Folks get all tied in knots when it comes to defensive handgun ammunition. One guy will say something about carrying 185 grain loads in his .45 and another will call him a fool and claim anything less than 230 grains is like shooting a 9mm. Then, the guy will probably start bashing the 9mm.
The truth is really a very simple thing. All standard pressure .45 Auto loads have the potential to do the same amount of work. Why? They operate at the same pressure and pressure is what pushes the bullet, regardless of its weight, out of the barrel.
For example, standard .45 Auto – regardless of bullet weight – have a maximum operating pressure (MAP) of 21,000 psi. MAP +P loads is 23,000. The velocity at which the bullets exit the barrel is based on the pressure and the bullet’s weight. Heavy bullets come out slow, light bullets come out fast.
Heavier bullets generally penetrate deeper because of their weight and lack of expansion; the slower a bullet is moving, the harder it is to get it to expand. To illustrate this, I compared the terminal performance test results from 18 different .45 Auto loads with bullets ranging in weight from 160 to 230 grain. Below are the average results for velocity, penetration, expansion and crush cavity size. The crush cavity size was computed as you would determine the volume of a cylinder based on bullet diameter and depth of penetration. Expansion is shown as a percentage of original bullet diameter.
Bullet Weight Velocity Penetration Expansion Crush Cavity Rec. Weight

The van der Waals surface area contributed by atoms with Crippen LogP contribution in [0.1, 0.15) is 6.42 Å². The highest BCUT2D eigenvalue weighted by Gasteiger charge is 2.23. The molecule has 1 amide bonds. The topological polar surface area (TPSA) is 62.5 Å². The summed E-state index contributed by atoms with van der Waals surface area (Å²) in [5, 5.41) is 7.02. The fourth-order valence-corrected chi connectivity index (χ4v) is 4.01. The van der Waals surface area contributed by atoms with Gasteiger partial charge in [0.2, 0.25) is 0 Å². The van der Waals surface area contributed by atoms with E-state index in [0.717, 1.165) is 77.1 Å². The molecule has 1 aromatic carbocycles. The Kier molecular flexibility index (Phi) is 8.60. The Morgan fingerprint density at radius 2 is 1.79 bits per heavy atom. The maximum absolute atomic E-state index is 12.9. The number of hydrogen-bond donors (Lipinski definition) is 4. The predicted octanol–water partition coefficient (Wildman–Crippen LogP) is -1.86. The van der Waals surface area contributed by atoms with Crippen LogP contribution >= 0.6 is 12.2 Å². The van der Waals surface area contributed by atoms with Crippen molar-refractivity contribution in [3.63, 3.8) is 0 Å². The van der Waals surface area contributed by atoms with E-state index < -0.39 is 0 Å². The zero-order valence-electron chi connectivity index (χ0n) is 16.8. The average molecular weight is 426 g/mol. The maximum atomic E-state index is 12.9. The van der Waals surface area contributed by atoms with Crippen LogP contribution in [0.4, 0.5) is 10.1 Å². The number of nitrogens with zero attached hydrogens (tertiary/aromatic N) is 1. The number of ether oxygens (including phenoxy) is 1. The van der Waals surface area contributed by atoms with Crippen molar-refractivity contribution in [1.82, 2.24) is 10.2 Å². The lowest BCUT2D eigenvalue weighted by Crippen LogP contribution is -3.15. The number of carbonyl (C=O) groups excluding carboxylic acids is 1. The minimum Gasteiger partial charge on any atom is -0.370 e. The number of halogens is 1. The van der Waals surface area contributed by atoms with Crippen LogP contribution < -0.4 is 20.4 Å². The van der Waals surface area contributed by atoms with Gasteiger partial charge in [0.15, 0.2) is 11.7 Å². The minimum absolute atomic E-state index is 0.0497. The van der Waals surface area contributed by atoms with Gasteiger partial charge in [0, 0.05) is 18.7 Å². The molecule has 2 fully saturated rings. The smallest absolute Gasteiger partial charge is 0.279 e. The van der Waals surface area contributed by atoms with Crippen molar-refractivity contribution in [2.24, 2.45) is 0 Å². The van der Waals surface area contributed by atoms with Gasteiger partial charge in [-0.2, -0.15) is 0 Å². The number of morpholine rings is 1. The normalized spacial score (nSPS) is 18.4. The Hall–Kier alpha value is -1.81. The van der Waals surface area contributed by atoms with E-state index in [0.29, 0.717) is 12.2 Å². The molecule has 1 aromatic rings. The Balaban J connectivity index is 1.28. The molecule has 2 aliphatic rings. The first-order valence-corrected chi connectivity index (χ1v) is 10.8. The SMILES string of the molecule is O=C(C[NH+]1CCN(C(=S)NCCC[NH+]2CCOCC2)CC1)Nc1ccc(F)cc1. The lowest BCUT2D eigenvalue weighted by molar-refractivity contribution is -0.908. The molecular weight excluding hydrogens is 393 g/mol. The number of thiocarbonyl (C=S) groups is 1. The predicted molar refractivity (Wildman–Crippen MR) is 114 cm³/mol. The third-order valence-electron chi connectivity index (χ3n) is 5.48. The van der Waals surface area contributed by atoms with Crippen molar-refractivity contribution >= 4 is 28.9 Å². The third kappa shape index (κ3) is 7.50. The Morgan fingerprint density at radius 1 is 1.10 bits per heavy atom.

(grains) (fps) (inches) (%) (cu.in.) (%)
160-165gr 1091 11.3 57.45 4.4 85.96
HIGHEST 1264 14 72.57 5.1 100.00
185 1010 12.5 62.61 5.2 95.95
HIGHEST 1144 17 85.84 6.2 100.00
200-230 889 15.6 48.57 5.5 89.63
HIGHEST 955 17.25 61.50 6.3 100.00
NOTE: This table shows the average performance of each bullet weight. It also shows the highest recorded number for each bullet weight. Keep in mind that the highest recorded numbers are, in every case, from different loads. They do not represent an individual load.
A number of things can be taken from this other than the obvious fact that on average, heavier bullets go slower and expand less. For instance, notice that the deepest penetrating 160-165 grain bullet drives almost as deep as the average 230 grain load. The widest expanding 160-165 grain load exceeds the average for the 185 grain loads and even the widest expanding 230 grain load.
As for wound cavity size, it is very difficult to measure tissue damage in 10% gelatin. However, it is easy to compute the size of the crush cavity. It is nothing more than the volume of the cylindrical hole made by the bullet, based on its expanded diameter and the depth it penetrates. Clearly, deeper penetrating bullets have larger crush cavities due to the increased length of this cylinder. But, it is of no use to measure the crush cavity that is created beyond the thickness of a bad guy.